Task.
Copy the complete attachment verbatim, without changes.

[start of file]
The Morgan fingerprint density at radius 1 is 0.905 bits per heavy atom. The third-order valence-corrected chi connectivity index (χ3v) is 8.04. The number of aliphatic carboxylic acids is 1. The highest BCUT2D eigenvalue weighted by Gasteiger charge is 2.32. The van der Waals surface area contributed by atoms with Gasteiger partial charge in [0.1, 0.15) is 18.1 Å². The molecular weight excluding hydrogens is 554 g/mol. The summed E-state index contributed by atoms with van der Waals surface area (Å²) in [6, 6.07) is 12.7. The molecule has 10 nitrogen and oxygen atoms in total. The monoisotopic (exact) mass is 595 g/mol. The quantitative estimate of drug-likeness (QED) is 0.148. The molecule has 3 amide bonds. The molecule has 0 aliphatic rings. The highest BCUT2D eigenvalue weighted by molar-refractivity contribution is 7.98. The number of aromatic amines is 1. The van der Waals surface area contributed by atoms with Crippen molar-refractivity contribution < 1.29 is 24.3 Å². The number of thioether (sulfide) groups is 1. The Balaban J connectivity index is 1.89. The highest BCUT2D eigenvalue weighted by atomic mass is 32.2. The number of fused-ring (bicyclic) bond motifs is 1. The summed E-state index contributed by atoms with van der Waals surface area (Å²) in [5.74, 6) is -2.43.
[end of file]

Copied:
The Morgan fingerprint density at radius 1 is 0.905 bits per heavy atom. The third-order valence-corrected chi connectivity index (χ3v) is 8.04. The number of aliphatic carboxylic acids is 1. The highest BCUT2D eigenvalue weighted by Gasteiger charge is 2.32. The van der Waals surface area contributed by atoms with Gasteiger partial charge in [0.1, 0.15) is 18.1 Å². The molecular weight excluding hydrogens is 554 g/mol. The summed E-state index contributed by atoms with van der Waals surface area (Å²) in [6, 6.07) is 12.7. The molecule has 10 nitrogen and oxygen atoms in total. The monoisotopic (exact) mass is 595 g/mol. The quantitative estimate of drug-likeness (QED) is 0.148. The molecule has 3 amide bonds. The molecule has 0 aliphatic rings. The highest BCUT2D eigenvalue weighted by molar-refractivity contribution is 7.98. The number of aromatic amines is 1. The van der Waals surface area contributed by atoms with Crippen molar-refractivity contribution < 1.29 is 24.3 Å². The number of thioether (sulfide) groups is 1. The Balaban J connectivity index is 1.89. The highest BCUT2D eigenvalue weighted by atomic mass is 32.2. The number of fused-ring (bicyclic) bond motifs is 1. The summed E-state index contributed by atoms with van der Waals surface area (Å²) in [5.74, 6) is -2.43.